PALMACHIM AIR FORCE BASE, Israel – The Israeli air force unveiled its newest unmanned aircraft Wednesday, saying the plane can fly longer, faster and higher than any other surveillance aircraft.
The drone, called the Heron, already saw combat during last summer's war in Lebanon, where Israeli officials said a prototype performed well, seeking out Hezbollah arms and directing airstrikes.
The Heron has a 54-foot wingspan and can fly up to 30 hours at a speed of 140 mph and a height of 30,000 feet. That would give it a range of 4,200 miles and the potential to reach as far as Iran, considered Israel's most serious strategic threat because of its nuclear program and its president's calls to wipe Israel off the map.
Air force officers said the Heron was Israel's most advanced weapon in the booming field of drone technology.
"Today, almost 60 years after the establishment of the state, Israel, the only home of the Jewish people, is still under threat," said Maj. Gen. Eliezer Shkedi, the air force chief, at an unveiling ceremony. The Heron's "versatility and achievements are on the forefront of the world's technology and will allow us to perform various operational missions."
Israel has used drones since the early 1970s, and its fleet has steadily increased. Air force officials say drones have become such an integral part of Israel's air power in recent years that their flight hours now outnumber those of manned fighter planes.
A military band played as the glider-like plane took off to a round of applause. Its rear-facing single propellor lifted the Heron into the sky, a distinctive antenna pod extending from where the cockpit would be in a manned aircraft. Its narrow body was filled with electronic surveillance equipment.
"This is a real breakthrough in the world of unmanned aircraft," said Lt. Col. H., the Heron squadron commander who could only be identified by his first initial due to military regulations.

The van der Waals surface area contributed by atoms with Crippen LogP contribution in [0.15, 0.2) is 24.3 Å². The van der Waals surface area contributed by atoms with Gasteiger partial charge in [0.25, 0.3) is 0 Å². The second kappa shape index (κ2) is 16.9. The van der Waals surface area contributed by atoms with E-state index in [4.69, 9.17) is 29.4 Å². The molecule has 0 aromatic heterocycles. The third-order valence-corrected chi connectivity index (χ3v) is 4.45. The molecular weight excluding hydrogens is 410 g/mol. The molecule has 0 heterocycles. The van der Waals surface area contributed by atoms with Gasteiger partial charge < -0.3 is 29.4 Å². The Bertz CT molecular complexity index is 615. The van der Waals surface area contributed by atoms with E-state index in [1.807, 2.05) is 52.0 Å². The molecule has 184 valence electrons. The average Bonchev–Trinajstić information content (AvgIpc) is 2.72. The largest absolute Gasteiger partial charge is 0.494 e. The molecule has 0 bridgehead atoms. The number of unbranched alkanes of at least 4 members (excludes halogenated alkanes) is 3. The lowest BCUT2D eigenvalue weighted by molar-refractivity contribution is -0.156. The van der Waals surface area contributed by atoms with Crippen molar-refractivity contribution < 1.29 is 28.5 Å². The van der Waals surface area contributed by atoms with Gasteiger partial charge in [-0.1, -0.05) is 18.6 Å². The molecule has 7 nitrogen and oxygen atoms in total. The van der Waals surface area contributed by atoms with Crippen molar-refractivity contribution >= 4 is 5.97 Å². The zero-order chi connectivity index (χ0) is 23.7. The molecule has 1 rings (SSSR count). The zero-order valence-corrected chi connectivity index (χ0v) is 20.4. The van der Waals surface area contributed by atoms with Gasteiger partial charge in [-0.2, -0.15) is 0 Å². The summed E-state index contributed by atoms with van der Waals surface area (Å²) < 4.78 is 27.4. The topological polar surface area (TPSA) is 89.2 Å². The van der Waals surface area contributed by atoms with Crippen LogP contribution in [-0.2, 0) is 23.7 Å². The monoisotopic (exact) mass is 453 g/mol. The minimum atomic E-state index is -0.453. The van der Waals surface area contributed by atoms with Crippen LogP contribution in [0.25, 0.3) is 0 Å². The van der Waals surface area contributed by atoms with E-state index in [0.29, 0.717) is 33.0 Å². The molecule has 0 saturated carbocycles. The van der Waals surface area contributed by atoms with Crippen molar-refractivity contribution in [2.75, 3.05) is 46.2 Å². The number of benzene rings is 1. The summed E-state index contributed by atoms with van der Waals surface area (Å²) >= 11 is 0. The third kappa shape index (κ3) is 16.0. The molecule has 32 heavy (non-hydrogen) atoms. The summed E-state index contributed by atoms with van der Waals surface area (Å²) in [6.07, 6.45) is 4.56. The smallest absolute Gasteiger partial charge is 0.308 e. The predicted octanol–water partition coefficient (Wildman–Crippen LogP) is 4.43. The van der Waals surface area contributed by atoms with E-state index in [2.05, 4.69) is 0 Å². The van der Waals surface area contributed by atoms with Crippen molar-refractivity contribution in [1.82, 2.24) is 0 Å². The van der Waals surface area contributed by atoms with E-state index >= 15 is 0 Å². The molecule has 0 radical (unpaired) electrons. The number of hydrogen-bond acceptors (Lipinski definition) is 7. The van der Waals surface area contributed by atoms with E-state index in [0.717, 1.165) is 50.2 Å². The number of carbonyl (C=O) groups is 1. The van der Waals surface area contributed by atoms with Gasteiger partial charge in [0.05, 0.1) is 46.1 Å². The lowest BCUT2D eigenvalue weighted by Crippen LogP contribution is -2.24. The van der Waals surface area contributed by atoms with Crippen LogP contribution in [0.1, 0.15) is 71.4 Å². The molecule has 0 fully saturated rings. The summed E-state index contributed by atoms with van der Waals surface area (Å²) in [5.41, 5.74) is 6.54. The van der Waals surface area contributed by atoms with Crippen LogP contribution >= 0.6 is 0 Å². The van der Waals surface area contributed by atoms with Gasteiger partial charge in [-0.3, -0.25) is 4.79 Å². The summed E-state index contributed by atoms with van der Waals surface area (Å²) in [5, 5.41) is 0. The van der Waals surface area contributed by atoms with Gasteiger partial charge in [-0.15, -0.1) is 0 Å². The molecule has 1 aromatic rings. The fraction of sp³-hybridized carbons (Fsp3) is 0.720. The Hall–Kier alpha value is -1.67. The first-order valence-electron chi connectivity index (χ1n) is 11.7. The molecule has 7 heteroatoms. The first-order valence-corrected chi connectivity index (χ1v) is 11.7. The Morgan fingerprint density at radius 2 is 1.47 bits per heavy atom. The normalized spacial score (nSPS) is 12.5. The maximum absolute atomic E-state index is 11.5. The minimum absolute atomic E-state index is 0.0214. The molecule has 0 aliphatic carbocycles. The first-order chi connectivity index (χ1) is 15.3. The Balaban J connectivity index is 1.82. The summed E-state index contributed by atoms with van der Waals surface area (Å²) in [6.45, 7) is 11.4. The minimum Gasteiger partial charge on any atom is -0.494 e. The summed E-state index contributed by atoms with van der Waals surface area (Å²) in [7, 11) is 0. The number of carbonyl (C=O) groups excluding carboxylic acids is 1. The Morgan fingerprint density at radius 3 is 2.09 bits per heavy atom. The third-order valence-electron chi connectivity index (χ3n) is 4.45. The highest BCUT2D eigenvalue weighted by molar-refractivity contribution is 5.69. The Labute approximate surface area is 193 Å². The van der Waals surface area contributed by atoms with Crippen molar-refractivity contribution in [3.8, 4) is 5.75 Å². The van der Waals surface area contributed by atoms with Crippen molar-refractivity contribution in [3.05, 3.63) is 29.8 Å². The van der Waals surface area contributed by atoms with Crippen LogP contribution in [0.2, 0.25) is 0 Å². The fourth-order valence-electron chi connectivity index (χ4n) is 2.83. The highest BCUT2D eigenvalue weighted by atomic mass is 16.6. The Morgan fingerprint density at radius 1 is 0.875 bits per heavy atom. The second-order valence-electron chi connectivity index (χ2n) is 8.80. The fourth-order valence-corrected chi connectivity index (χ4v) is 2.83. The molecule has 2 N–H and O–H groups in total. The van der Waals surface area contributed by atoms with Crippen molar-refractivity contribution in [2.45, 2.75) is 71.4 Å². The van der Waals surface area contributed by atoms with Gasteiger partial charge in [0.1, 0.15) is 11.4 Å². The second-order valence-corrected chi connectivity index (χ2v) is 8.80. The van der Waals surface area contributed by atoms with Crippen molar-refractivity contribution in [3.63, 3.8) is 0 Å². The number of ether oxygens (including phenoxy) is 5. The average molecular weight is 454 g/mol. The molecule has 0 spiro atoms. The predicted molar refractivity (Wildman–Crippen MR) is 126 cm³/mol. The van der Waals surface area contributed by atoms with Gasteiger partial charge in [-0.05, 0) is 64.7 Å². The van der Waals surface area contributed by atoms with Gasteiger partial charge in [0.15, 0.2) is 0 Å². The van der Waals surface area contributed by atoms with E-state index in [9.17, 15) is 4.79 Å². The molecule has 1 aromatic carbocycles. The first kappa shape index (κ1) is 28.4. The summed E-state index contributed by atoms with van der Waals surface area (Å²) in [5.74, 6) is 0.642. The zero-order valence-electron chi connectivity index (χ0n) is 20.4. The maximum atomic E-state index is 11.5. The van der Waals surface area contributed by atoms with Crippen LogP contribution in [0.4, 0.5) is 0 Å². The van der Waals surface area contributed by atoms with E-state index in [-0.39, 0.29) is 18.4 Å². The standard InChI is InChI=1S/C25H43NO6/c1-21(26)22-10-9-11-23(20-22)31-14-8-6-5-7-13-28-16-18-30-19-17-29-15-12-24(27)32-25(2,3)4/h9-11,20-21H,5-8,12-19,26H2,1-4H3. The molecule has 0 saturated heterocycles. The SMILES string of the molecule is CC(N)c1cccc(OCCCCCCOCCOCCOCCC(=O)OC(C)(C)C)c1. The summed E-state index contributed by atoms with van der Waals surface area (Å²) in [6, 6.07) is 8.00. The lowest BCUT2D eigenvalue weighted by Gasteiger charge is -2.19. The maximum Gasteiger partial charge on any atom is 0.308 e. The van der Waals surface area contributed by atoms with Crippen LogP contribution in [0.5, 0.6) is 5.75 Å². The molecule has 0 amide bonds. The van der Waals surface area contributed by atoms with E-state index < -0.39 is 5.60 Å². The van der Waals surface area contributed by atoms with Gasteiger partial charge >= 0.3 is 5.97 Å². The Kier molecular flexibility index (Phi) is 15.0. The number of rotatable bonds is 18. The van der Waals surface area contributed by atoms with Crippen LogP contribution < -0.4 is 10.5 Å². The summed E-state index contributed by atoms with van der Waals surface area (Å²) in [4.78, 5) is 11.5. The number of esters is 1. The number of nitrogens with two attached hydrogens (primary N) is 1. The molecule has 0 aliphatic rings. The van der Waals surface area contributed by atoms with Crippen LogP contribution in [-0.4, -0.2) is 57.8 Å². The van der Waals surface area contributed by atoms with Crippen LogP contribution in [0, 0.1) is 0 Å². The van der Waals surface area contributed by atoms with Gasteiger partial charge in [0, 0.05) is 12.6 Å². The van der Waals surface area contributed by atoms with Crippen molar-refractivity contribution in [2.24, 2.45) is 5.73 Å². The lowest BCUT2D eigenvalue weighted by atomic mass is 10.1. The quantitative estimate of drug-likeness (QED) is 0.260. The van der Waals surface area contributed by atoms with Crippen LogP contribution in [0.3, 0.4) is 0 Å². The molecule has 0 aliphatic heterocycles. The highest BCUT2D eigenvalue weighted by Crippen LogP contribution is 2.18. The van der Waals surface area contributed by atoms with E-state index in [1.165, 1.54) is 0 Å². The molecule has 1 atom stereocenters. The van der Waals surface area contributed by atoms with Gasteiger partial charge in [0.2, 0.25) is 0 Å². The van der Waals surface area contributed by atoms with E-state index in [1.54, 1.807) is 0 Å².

Sales of the new drone were not part of Wednesday's display, but Israel is one of the world's leading arms exporters, and public rollouts often precede sales campaigns. Israel does not comment on its weapons deals.
Officials said the drone, produced by Israel Aircraft Industries, was far more accurate and effective than its predecessors. For example, it could detect people on the ground and determine whether they were militants or civilians.
Grainy, black-and-white aerial video images on display from last summer's war in Lebanon showed Hezbollah guerrillas preparing to launch rockets, with a large X marking their location. Moments later the screen went blank, indicating a direct hit.
Israel would not disclose whether the Heron could be used to carry out airstrikes, but Robin Hughes, the Middle East bureau chief for Jane's Weekly, said it had the ability to carry a significant payload.
Palestinians have said Israel has been using drones to fire missiles at targets in Gaza, but the military has refused to confirm that.
Hughes said the Heron did not appear to represent any dramatic technical advances and that its specifications did not make it particularly suitable for a strike against Iran.
Still, he said Israel was one of the world leaders in drone technology and one of its leading exporters of such products.
"The Israelis were one of the first countries to recognize the UAV (unmanned aerial vehicle) as a force multiplier," he said. "It can give you a real strategic advantage over the enemy as far as reconnaissance, surveillance and intelligence."
"These are the future of warfare, and the Israelis recognized this quite quickly."